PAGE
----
fbpx

Australia you can’t be trusted! (blame Chaser?)


From Mashable (why didn’t I see this anywhere else? hmmm?):

Is Australia the New China?

by Kristen Nicole

australia-parliament.png

Several privacy advocates are in an uproar in response to a bill introduced by Australia’s Parliament, which would grant the country’s federal police the power to control which sites can be accessed by users of the Internet. Titled the Communications Legislation Amendment (Crime or Terrorism Related Internet Content) Bill 2007, the federal police would have the power to add onto (or remove from) the blacklist, naming sites that are currently banned from Australia , as determined by the Australian Communications and Media Authority.

This extends the rights of the ACMA onto the federal police, which appears to some as a way of limiting the rights of freedom of speech. The legislation is being promoted as a way to target phishing and terrorist sites, as well as those that publish information on other criminal activity. However, we’ve all been subjected to politicians taking action under the guise of protecting us from terrorism, and the result is several privacy groups that are wary of this bill being passed. Next thing we know, Australia will be blocking YouTube.

[via zdnet]

I blame Chaser and the fact we all giggled in class when they were clowning around. So everyone write out 100 times on the blackboard:

We’ve been bad, we’re sorry, please don’t take our constitutional rights (or is it freedom of speech) away from us. Please? Yes, we know we are just like schoolkids in Victoria (education department ban) who aren’t allowed to watch YouTube. But we promise to be good. And we won’t laugh at those naughty boys antics anymore.

Bloody Chaser.

Isn’t there another solution? Maybe a warning thingie somewhere? Microformats? someone find something better than just blocking please…

Laurel Papworth

Named by Forbes™ Magazine in the Top 50 Social Media Influencers globally, named Head of Industry, Social Media (Marketing Magazine™) and in the Power150 Media bloggers (AdAge™). CERT IV Training and Assessment certified trainer (Diplomas and Certificates etc) Adult Education. Laurel has manager Facebook Pages for Junior Masterchef, Idol, Big Brother etc. and have consulted on private online communities for banks Westpac, not for profits UNHCR & governments in SE Asia. Lecturer, social media, University of Sydney for 10 years and Laurel has 11,000 online students. Laurel Papworth personally connects to 6 million followers online and has taught around 100,000 people in the last 10 years how to be social media managers.

6 thoughts on “Australia you can’t be trusted! (blame Chaser?)

  1. This would be a dark, sad day for Australia and the interwebs.

    But maybe we could get another public holiday out of it? “Remembrance Day” – when the net was allowed to run free. 🙂

  2. Laurel, no coverage in MSM, but EFF mentions EFA’s opposition at http://www.eff.org/deeplinks/archives/005455.php and EFA themselves have press releases about it at http://www.efa.org.au/Publish/PR070920.html and http://www.efa.org.au/Publish/PR070811.html.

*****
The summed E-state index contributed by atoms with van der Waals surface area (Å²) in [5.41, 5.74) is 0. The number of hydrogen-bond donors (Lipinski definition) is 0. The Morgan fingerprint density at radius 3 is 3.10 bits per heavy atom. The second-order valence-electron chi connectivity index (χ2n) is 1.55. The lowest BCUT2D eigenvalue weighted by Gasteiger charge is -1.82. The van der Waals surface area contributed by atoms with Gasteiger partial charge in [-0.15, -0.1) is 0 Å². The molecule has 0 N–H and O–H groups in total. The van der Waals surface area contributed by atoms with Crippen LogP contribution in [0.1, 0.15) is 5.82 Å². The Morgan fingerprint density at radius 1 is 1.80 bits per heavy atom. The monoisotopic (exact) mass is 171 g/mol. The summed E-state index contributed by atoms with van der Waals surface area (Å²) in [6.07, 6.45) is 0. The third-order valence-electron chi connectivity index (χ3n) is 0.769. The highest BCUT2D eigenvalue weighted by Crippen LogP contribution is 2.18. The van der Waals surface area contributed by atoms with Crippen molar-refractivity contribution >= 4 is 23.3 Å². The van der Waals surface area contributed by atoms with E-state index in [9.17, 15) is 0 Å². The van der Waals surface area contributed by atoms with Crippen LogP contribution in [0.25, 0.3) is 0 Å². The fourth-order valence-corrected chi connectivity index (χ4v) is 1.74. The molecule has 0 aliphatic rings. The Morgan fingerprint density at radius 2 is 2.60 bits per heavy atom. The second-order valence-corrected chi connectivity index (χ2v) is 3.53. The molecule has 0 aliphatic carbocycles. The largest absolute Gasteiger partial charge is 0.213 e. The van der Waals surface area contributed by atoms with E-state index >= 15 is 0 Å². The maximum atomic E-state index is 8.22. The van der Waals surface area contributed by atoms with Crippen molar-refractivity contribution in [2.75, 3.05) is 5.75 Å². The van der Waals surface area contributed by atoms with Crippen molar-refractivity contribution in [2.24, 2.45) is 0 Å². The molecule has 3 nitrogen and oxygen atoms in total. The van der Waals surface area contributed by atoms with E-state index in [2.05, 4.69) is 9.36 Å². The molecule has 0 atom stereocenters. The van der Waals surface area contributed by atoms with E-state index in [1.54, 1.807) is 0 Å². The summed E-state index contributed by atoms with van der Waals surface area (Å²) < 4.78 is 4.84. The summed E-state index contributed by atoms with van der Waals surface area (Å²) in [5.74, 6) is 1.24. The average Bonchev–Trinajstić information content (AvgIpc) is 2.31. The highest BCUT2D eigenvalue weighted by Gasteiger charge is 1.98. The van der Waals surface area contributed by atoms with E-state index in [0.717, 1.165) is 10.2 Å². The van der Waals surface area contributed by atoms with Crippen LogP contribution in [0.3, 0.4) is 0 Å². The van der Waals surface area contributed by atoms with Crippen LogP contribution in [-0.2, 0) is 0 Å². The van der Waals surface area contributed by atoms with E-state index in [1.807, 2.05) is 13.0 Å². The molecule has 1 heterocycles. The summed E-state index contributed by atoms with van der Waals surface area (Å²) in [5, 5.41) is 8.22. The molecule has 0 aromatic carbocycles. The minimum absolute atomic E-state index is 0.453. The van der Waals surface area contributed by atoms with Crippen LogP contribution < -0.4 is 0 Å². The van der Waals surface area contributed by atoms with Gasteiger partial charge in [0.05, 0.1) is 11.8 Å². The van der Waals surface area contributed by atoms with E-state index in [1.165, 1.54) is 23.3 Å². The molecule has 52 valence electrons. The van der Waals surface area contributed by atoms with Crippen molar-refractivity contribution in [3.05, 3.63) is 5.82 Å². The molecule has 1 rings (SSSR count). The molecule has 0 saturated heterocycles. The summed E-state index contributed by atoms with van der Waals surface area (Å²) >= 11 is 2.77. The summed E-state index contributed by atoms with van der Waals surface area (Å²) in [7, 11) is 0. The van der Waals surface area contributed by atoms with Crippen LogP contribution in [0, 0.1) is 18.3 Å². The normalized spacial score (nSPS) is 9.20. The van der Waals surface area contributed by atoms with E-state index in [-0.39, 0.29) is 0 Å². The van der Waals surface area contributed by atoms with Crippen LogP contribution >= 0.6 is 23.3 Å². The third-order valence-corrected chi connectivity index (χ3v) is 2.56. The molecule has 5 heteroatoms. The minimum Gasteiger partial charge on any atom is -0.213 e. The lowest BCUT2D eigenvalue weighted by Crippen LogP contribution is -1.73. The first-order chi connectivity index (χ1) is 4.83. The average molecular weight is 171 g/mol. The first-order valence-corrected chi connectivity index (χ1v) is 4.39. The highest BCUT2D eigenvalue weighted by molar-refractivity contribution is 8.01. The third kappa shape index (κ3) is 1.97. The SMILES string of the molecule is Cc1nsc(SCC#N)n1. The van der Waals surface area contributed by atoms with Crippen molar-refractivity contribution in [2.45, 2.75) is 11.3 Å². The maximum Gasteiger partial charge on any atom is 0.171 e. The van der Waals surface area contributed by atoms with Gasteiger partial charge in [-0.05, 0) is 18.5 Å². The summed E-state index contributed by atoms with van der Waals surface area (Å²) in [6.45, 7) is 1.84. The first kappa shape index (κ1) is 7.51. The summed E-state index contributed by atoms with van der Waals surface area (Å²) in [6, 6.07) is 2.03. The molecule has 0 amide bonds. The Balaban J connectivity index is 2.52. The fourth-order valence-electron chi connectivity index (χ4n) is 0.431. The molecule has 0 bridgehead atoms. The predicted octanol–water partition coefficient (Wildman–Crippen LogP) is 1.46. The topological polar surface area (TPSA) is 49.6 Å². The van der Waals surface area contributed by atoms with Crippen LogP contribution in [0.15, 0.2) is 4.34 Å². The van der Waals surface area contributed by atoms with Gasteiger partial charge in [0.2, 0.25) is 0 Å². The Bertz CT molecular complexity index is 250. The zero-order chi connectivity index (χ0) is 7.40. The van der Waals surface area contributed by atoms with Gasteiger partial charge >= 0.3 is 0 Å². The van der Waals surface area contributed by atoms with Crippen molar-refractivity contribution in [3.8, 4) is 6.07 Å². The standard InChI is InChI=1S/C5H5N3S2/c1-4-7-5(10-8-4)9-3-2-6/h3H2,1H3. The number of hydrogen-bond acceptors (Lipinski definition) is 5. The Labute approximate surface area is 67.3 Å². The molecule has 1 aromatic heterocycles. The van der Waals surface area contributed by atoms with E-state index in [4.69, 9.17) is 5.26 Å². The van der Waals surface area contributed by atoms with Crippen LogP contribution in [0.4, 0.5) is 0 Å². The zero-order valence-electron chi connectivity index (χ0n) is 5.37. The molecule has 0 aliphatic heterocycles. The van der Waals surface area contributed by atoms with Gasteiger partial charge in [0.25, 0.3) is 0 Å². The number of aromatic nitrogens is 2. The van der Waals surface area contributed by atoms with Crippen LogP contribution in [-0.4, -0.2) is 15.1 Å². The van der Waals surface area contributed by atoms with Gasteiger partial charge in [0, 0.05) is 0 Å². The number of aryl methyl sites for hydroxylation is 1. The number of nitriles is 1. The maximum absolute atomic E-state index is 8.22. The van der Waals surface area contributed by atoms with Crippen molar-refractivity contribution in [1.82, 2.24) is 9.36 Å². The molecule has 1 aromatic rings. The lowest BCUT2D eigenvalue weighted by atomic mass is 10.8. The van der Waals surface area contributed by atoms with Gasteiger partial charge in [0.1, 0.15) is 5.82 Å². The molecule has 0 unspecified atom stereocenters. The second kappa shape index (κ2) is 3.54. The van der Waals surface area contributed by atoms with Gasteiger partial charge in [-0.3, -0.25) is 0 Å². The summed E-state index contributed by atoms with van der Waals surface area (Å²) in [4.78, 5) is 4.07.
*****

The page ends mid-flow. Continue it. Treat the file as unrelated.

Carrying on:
As an EFA life member, I’m a little hassled by the fact that they aren’t more public in their advocacy work and more involved in the same way EFF is – blogging, posting information and the like. They are still very pre-Web 1.0 in their approach.

  3. I don’t understand the blame Chaser thought.

    We are adults.
    This is our government.
    These people are responsible to us.
    If we do not like this where are the voices saying this is not an appropriate policy for a free and collaborative community.

    We need to be able to hear and see people with other opinions because that dialogue in itself is something which helps people of different perspectives to understand and work towards new solutions.

    That is the process which helps people from responding to difference with fear and anger and to develop solutions based in conversations about what Australia can be with all of our communities heard and valued.

    We need to be prepared to shape the actions of our government.
    GetUp is a good vehicle for this
    And this site has just started and looks interesting.
    http://www.senatoronline.com.au/purpose

    Chaser v APEC is a hopeful moment for our country. It is our people saying fear and fences are not a useful strategy.

  4. I find it ironic that we seem to be doing a great job of taking away the very freedoms we are supposed to be guarding against.

    Thanks for the post! It made me giggle.

  5. screw them, when are politicians going to understand they dont have control they never will have control.

    The internet is just another example of how out of touch they are…..in this bill are they proposing the implementation of a censorship wall al la China?

    If not then who cares about websites hosted in Australia.

    Throw some servers up in Korea or Norway and watch the politicians lather about your uncensorable content.

    I’m glad you posted this bill but Laurel please forward these comments to someone in charge about how ridiculous and ineffectual this law actually is.

    Cheers,
    Dean Collins
    www.collins.net.pr/blog

  6. There is a very strong push from both sides of parliament, and the police, to create a growing sense of fear in Australia. It is in times of fear that governments can grab more power.

    Have you seen the ads on almost every bus shelter in Sydney asking people to report on work colleagues and friends who may be looking as “suspicious” web sites…

    If that doesn’t encourage a Stalinist state I don’t know what does!

Comments are closed.

Recent Content